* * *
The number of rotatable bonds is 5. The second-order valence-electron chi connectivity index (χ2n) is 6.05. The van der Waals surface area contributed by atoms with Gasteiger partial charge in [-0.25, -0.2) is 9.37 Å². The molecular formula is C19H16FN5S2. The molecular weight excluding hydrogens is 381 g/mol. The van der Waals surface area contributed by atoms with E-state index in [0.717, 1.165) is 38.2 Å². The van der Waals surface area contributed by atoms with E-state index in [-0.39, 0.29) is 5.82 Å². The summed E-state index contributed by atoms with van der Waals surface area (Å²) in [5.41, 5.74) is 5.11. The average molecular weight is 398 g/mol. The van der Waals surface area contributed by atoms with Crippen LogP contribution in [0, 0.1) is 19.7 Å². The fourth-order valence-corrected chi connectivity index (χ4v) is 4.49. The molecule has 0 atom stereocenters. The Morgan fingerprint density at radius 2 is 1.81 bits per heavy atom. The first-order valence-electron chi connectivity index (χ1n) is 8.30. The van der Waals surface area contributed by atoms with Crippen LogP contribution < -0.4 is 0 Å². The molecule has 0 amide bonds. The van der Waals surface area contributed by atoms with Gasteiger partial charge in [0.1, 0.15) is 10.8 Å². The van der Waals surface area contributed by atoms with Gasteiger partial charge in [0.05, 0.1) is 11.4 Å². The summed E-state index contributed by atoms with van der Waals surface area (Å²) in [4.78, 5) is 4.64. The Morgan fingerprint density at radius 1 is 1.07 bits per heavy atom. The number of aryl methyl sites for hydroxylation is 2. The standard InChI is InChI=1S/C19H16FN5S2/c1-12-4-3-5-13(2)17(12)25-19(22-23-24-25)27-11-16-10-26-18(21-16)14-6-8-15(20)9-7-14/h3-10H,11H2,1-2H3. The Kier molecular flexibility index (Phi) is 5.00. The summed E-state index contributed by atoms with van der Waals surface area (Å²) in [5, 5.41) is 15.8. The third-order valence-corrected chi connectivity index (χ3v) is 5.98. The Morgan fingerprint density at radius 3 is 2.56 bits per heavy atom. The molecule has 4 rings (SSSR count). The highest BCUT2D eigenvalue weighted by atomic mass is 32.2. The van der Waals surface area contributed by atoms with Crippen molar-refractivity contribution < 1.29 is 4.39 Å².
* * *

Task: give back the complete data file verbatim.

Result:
The number of rotatable bonds is 5. The second-order valence-electron chi connectivity index (χ2n) is 6.05. The van der Waals surface area contributed by atoms with Gasteiger partial charge in [-0.25, -0.2) is 9.37 Å². The molecular formula is C19H16FN5S2. The molecular weight excluding hydrogens is 381 g/mol. The van der Waals surface area contributed by atoms with E-state index in [0.717, 1.165) is 38.2 Å². The van der Waals surface area contributed by atoms with E-state index in [-0.39, 0.29) is 5.82 Å². The summed E-state index contributed by atoms with van der Waals surface area (Å²) in [5.41, 5.74) is 5.11. The average molecular weight is 398 g/mol. The van der Waals surface area contributed by atoms with Crippen LogP contribution in [0, 0.1) is 19.7 Å². The fourth-order valence-corrected chi connectivity index (χ4v) is 4.49. The molecule has 0 atom stereocenters. The Morgan fingerprint density at radius 2 is 1.81 bits per heavy atom. The first-order valence-electron chi connectivity index (χ1n) is 8.30. The van der Waals surface area contributed by atoms with Crippen LogP contribution < -0.4 is 0 Å². The molecule has 0 amide bonds. The van der Waals surface area contributed by atoms with Gasteiger partial charge in [0.1, 0.15) is 10.8 Å². The van der Waals surface area contributed by atoms with Gasteiger partial charge in [0.05, 0.1) is 11.4 Å². The summed E-state index contributed by atoms with van der Waals surface area (Å²) in [4.78, 5) is 4.64. The Morgan fingerprint density at radius 1 is 1.07 bits per heavy atom. The number of aryl methyl sites for hydroxylation is 2. The standard InChI is InChI=1S/C19H16FN5S2/c1-12-4-3-5-13(2)17(12)25-19(22-23-24-25)27-11-16-10-26-18(21-16)14-6-8-15(20)9-7-14/h3-10H,11H2,1-2H3. The Kier molecular flexibility index (Phi) is 5.00. The summed E-state index contributed by atoms with van der Waals surface area (Å²) in [5, 5.41) is 15.8. The third-order valence-corrected chi connectivity index (χ3v) is 5.98. The Morgan fingerprint density at radius 3 is 2.56 bits per heavy atom. The molecule has 4 rings (SSSR count). The highest BCUT2D eigenvalue weighted by atomic mass is 32.2. The van der Waals surface area contributed by atoms with Crippen molar-refractivity contribution < 1.29 is 4.39 Å².